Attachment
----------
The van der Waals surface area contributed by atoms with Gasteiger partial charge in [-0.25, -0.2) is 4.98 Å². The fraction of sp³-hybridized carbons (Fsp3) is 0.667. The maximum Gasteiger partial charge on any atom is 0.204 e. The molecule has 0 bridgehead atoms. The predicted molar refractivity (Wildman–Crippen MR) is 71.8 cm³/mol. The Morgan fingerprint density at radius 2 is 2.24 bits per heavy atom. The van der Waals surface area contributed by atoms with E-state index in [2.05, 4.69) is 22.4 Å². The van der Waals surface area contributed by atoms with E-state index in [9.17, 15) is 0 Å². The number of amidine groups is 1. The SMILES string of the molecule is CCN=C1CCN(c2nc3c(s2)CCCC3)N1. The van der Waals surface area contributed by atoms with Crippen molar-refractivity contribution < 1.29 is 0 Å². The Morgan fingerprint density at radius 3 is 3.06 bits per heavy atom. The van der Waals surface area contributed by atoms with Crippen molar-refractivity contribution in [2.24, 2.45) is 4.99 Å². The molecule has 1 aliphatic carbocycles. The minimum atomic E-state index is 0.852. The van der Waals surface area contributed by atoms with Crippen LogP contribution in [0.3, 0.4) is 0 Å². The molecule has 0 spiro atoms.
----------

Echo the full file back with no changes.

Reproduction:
The van der Waals surface area contributed by atoms with Gasteiger partial charge in [-0.25, -0.2) is 4.98 Å². The fraction of sp³-hybridized carbons (Fsp3) is 0.667. The maximum Gasteiger partial charge on any atom is 0.204 e. The molecule has 0 bridgehead atoms. The predicted molar refractivity (Wildman–Crippen MR) is 71.8 cm³/mol. The Morgan fingerprint density at radius 2 is 2.24 bits per heavy atom. The van der Waals surface area contributed by atoms with E-state index in [2.05, 4.69) is 22.4 Å². The van der Waals surface area contributed by atoms with E-state index in [9.17, 15) is 0 Å². The number of amidine groups is 1. The SMILES string of the molecule is CCN=C1CCN(c2nc3c(s2)CCCC3)N1. The van der Waals surface area contributed by atoms with Crippen molar-refractivity contribution < 1.29 is 0 Å². The Morgan fingerprint density at radius 3 is 3.06 bits per heavy atom. The van der Waals surface area contributed by atoms with Crippen molar-refractivity contribution in [2.24, 2.45) is 4.99 Å². The molecule has 1 aliphatic carbocycles. The minimum atomic E-state index is 0.852. The van der Waals surface area contributed by atoms with Crippen LogP contribution in [0.3, 0.4) is 0 Å². The molecule has 0 spiro atoms.